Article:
Different Times

Changing the clocks doesn’t seem to be the big thing it always used to appear to be anymore. Times have changed. And I don’t just mean in the adjustment for the Earth’s rotation way that we observe every six months.

When I was younger, the weekend of the clock changes – whether it was forward in spring or back in autumn – always seemed like a really big deal.

It was always the way, in my familial house, that the clocks would be adjusted prior to going to bed on the Saturday night. That way you would wake up on the Sunday morning and ready to embrace the new time zone you found yourself in.

Timepieces would be handed over to my dad, who would work some kind of mystical magic and hand them back. They would be wrong, but once we’d gone to bed – either really late or really early depending on the time of year – the morning would bring us into a new reality. There were other clocks which would each need their own special bit of coaxing into a new timeframe. My parents, for a very long time, had a cooker so old that the clock more or less worked by looking at the shadow cast by the hands when the sun hit it. This required special care and attention when it came to changing the clock, as one wrong pull on a ridiculously long turning mechanism and you’d find the alarm going off in the middle of the night.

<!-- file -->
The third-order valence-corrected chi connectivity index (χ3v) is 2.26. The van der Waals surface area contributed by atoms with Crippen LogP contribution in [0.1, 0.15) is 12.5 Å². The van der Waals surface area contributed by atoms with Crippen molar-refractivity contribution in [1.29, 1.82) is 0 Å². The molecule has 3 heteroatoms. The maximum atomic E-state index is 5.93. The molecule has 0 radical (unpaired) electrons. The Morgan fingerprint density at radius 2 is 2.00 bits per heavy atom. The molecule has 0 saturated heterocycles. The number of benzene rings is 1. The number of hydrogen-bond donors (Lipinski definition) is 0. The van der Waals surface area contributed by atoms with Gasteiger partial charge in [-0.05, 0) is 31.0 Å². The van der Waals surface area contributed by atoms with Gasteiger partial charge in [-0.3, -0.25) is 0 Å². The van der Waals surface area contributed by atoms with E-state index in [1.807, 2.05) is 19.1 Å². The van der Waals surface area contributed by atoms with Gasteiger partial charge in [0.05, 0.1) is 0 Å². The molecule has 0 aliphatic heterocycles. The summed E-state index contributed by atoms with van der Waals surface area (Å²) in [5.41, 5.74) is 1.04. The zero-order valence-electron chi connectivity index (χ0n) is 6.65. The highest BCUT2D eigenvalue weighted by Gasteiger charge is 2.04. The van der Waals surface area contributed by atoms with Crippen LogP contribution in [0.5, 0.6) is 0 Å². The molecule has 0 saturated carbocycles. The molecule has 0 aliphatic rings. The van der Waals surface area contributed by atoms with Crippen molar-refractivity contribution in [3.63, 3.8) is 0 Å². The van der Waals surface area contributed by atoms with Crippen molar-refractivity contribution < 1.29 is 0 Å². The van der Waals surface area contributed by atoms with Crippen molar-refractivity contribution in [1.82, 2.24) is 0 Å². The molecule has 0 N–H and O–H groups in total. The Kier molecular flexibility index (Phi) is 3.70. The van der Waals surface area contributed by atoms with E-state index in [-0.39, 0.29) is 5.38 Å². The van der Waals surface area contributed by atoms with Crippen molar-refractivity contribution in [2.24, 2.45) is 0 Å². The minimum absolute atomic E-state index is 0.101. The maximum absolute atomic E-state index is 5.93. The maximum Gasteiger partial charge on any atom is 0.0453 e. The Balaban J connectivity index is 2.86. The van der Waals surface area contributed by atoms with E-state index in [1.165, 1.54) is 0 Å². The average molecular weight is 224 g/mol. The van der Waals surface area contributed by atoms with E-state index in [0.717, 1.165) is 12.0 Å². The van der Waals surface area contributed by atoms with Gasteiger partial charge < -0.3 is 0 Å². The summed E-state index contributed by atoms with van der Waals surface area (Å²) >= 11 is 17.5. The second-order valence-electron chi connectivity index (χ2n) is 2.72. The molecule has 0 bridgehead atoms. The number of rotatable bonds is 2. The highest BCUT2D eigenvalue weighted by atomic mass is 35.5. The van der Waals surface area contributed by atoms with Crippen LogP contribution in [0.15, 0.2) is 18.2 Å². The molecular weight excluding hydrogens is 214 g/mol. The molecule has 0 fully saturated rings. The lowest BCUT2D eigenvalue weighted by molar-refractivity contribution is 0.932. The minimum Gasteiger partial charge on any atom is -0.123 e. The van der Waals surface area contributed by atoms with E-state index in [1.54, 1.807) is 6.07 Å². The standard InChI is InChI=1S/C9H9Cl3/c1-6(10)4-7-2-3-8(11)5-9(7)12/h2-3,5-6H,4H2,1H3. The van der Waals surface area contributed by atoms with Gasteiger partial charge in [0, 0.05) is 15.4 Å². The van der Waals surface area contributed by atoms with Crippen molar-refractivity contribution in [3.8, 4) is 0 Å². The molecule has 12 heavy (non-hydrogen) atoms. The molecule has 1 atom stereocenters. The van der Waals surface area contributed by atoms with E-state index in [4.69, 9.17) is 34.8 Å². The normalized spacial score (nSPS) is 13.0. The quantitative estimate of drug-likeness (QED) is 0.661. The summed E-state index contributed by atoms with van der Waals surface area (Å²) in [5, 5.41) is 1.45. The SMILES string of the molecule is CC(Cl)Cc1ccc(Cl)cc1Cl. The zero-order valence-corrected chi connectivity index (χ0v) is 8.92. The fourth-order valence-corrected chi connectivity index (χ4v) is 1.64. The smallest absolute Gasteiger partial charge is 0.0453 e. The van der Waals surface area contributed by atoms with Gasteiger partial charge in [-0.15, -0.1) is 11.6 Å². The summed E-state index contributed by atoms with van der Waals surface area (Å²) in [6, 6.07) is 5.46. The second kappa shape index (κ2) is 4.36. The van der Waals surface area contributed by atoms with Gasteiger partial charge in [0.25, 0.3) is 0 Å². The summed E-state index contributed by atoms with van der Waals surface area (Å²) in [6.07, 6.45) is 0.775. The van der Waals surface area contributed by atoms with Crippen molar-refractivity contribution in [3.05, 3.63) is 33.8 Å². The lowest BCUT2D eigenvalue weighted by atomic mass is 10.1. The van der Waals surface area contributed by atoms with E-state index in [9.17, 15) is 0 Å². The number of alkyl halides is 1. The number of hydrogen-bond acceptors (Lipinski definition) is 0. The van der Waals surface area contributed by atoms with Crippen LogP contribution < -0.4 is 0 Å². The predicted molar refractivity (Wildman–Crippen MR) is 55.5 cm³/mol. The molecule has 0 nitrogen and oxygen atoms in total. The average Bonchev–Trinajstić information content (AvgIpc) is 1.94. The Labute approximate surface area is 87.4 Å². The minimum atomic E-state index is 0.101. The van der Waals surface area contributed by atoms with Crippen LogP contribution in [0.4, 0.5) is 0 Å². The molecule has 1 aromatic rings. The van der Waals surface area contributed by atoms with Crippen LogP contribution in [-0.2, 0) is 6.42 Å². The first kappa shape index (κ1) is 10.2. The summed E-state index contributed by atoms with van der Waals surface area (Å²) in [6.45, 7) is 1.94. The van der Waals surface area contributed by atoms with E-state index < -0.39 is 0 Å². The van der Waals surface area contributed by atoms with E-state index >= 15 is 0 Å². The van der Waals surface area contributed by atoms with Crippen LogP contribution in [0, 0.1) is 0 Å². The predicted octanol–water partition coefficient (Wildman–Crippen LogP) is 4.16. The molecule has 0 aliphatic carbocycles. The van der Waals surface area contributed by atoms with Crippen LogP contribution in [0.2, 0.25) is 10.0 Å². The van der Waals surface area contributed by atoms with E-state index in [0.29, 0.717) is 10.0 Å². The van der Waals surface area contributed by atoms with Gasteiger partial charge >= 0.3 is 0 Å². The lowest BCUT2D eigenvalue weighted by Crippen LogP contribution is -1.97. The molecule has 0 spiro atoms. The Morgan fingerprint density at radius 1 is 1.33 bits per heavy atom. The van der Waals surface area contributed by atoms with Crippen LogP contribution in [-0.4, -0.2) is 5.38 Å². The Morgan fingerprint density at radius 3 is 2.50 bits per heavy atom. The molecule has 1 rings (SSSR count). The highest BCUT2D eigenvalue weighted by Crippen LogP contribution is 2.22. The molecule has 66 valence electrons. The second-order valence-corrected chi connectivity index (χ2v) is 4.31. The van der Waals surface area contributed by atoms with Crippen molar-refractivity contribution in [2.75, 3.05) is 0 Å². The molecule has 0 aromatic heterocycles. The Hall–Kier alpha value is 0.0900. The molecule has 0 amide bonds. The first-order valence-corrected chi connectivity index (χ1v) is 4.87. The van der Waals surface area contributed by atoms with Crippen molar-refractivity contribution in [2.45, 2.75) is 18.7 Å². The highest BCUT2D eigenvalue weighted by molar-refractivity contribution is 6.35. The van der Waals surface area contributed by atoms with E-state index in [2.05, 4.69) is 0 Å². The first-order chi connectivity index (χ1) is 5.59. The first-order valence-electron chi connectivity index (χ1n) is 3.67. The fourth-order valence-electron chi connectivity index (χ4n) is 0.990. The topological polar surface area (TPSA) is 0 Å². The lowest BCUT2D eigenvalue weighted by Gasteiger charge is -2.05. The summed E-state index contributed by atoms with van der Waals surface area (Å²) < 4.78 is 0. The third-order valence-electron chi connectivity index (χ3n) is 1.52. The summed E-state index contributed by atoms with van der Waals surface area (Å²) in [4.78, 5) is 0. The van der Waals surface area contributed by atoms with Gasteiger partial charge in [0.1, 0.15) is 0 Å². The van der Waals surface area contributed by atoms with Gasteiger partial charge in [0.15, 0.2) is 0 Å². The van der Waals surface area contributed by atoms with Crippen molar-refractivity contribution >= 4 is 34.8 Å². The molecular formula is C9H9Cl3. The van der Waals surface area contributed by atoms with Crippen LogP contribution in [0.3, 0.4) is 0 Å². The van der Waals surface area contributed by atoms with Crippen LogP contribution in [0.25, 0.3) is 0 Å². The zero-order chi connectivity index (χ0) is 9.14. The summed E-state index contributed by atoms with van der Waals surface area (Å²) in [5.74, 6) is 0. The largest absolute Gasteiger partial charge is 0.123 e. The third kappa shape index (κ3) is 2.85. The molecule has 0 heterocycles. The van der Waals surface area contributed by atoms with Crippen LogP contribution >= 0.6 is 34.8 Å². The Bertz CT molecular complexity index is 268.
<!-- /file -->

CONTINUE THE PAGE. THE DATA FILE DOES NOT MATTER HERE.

Everything had to be done. There was a routine. It was a chore, sure, but it got the job done. You had a sense that something was happening. A changing in the seasons.

Nowadays, there’s nothing. Everything does it itself. There are more wireless signals controlling clocks than I’ve had hot dinners. You don’t have to touch a thing. The loss or gain of an hour passes by with nary a whisper. If it wasn’t for all the people complaining about the lost hour on Facebook, you’d not even know it had happened. You’d just be thinking that you felt a bit more on the tired side today, or that you woke up unusually early for the first time in a while.

The automatic things don’t even make a fuss about it. There’s no message to say “Hi, just so you know, the clock’s changed…” You’re just carrying on as if everything is exactly the same. Eventually you’ll notice it’s a bit lighter in the evenings, but there’s nothing to really mark the occasion.

I guess, in a way, that’s the ultimate goal. If it just happens with nary a thought then the clock can change and no-one will witter about it. When it gets to winter and the clocks go back, no-one would be ready to start their annual complaint about children coming home from school in the day (while neglecting to process the fact that without the change they’d be going to school in the dark instead).

It’d happen with no pomp or ceremony. Just a fluctuation in the strings of zeros and ones digested by the digital word around me.

Different times.